Given the differences in users and tasks, it's better to test your intranet than to draw lessons from even the biggest and most famous public websites.

Existing Intranet Guidelines

I realize that readers don't like it when I recommend that they test their own designs; people prefer to be told what works. So, let's try to find out as much as we can from existing research.

First, we have data from our tests of 27 company intranets . One of the resulting reports contains the usability guidelines for intranet navigation . As guideline #42 makes clear, it's essential to ensure a strong visual indication of where users can click . The report offers many screenshots of intranet designs that caused employees to miss features because they violated the guideline and didn't look clickable.

Given this first dip into the data, I'm tempted to recommend that you choose the color blue for list links. But, because no guideline states exactly that, we'll look deeper. The guideline simply says that clickability should be notable, and a heading might be enough to ensure this.

For more detail, let's look at our study of intranet information architecture (IA) , which includes detailed screenshots of 56 intranet navigation designs. The following pie chart shows how the 56 intranets colored their link lists :

Piechart, showing that three quarters of intranets use a prominent color for link lists and only 7% use no visual treatment.

Only 7% of the intranets show lists of links without any visual treatment of the links themselves. A few intranets use subtle treatments — either black, underlined text or a link color that's only slightly different from the body text. More than 75% of the intranets use a consistent link color (typically blue), whether the links are in-line or part of a designated list.

This analysis is a strong argument in favor of using a distinct color for links in lists .

On the other hand, links in lists don't have to be underlined like individual links: In a big list, underlining can decrease readability and — depending on spacing and typeface — it can be cluttered and ugly.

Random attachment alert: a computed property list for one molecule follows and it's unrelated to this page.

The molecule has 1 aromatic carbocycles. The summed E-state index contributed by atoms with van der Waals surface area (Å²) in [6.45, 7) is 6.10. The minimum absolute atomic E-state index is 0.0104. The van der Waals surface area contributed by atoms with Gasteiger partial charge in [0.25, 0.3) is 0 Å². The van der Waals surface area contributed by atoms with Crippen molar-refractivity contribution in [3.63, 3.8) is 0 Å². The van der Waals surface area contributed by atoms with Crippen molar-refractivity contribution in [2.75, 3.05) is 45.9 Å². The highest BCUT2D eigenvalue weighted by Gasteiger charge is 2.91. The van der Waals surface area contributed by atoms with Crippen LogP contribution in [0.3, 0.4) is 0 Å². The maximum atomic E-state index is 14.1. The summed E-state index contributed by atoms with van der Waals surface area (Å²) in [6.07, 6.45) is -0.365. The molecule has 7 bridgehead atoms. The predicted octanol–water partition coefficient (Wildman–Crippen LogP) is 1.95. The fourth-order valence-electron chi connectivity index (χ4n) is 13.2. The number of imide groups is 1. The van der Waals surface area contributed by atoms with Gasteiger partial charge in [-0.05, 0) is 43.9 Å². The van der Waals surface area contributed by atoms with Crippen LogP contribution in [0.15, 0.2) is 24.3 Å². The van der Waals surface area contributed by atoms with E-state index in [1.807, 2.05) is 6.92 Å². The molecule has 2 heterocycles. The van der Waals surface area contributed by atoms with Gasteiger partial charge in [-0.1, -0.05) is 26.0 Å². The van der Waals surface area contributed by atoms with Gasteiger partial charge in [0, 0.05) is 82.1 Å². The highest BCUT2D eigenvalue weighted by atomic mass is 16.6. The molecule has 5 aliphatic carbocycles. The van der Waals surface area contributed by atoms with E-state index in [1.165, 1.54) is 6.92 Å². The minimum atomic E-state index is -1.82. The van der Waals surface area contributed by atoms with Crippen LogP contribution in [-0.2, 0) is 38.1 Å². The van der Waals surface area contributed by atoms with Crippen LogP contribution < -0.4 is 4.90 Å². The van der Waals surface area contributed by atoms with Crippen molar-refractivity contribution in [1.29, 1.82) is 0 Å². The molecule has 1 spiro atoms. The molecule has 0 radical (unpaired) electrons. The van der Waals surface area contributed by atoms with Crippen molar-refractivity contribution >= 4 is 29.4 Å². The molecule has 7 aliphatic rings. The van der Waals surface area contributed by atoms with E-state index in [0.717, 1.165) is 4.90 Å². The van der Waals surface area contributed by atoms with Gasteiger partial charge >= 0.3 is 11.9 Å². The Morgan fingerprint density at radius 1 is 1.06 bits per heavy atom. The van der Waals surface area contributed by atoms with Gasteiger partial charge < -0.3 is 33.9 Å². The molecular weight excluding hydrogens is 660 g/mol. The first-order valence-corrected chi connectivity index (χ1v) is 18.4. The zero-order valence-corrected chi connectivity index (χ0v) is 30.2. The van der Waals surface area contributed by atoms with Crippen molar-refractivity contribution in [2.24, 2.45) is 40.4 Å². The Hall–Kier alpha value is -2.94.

(For good measure, let me mention that most intranets didn't color or underline the menu items in their main navigation bars . This is fine; a navbar is clearly an actionable area if it's conventionally designed — for example, as a designated stripe down the left with a contrasting background color.)

Design Analysis

Finally, let's return to our questioner and a screenshot from his intranet:

Screenshot from an intranet, showing various forms of links: a navigation menu to the left, content links in the upper middle and right, and a link list at the bottom middle.

The question at hand is whether the items under "Links for You" look sufficiently like links. According to our guideline from user testing, such a distinction is essential. Further, our statistics say that such links typically need color.

Here, the word "Links" in the heading and the small triangle that points to each link are probably sufficient to signal to users that these items are links if they were to consider this list closely.

However, that's not the same as saying that the black color is optimal. Users don't carefully read every item on a page . If users were to ponder, say, "My Alerts," they'd probably conclude that the item was clickable. But people who are quickly glancing around a page looking for the actionable areas might easily overlook this list of links.

Assuming you pick a high-contrast link color with good legibility, using colored links will enhance overall usability, even when links appear in a designated list.